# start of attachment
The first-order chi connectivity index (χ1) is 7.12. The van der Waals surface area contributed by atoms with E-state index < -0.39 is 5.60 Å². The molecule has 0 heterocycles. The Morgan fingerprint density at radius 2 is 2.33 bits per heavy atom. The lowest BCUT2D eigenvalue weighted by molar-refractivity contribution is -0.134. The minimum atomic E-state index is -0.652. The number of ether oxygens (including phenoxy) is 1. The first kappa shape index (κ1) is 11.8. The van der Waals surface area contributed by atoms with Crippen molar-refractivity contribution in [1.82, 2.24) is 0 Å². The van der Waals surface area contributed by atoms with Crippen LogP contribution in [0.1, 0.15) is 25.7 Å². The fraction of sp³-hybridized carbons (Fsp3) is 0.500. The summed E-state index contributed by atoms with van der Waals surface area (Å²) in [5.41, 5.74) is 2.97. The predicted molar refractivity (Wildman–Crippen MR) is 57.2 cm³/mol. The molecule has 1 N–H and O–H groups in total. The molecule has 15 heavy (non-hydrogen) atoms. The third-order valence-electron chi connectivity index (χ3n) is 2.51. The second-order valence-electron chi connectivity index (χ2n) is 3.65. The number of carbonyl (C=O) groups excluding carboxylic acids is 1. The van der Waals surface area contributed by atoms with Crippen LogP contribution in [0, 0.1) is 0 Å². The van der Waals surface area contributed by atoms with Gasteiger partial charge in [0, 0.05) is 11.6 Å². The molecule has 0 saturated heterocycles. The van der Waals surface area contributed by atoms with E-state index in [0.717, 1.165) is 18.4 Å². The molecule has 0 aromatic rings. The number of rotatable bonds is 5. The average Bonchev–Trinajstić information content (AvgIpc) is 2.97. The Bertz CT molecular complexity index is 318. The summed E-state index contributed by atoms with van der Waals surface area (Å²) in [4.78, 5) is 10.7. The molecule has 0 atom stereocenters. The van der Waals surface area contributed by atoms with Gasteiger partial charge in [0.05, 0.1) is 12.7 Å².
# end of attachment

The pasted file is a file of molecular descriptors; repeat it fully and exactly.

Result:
The first-order chi connectivity index (χ1) is 7.12. The van der Waals surface area contributed by atoms with E-state index < -0.39 is 5.60 Å². The molecule has 0 heterocycles. The Morgan fingerprint density at radius 2 is 2.33 bits per heavy atom. The lowest BCUT2D eigenvalue weighted by molar-refractivity contribution is -0.134. The minimum atomic E-state index is -0.652. The number of ether oxygens (including phenoxy) is 1. The first kappa shape index (κ1) is 11.8. The van der Waals surface area contributed by atoms with Crippen molar-refractivity contribution in [1.82, 2.24) is 0 Å². The van der Waals surface area contributed by atoms with Crippen LogP contribution in [0.1, 0.15) is 25.7 Å². The fraction of sp³-hybridized carbons (Fsp3) is 0.500. The summed E-state index contributed by atoms with van der Waals surface area (Å²) in [5.41, 5.74) is 2.97. The predicted molar refractivity (Wildman–Crippen MR) is 57.2 cm³/mol. The molecule has 1 N–H and O–H groups in total. The molecule has 15 heavy (non-hydrogen) atoms. The third-order valence-electron chi connectivity index (χ3n) is 2.51. The second-order valence-electron chi connectivity index (χ2n) is 3.65. The number of carbonyl (C=O) groups excluding carboxylic acids is 1. The van der Waals surface area contributed by atoms with Crippen LogP contribution in [0, 0.1) is 0 Å². The van der Waals surface area contributed by atoms with Gasteiger partial charge in [0, 0.05) is 11.6 Å². The molecule has 0 saturated heterocycles. The van der Waals surface area contributed by atoms with E-state index in [0.717, 1.165) is 18.4 Å². The molecule has 0 aromatic rings. The number of rotatable bonds is 5. The average Bonchev–Trinajstić information content (AvgIpc) is 2.97. The Bertz CT molecular complexity index is 318. The summed E-state index contributed by atoms with van der Waals surface area (Å²) in [4.78, 5) is 10.7. The molecule has 0 atom stereocenters. The van der Waals surface area contributed by atoms with Gasteiger partial charge in [0.05, 0.1) is 12.7 Å².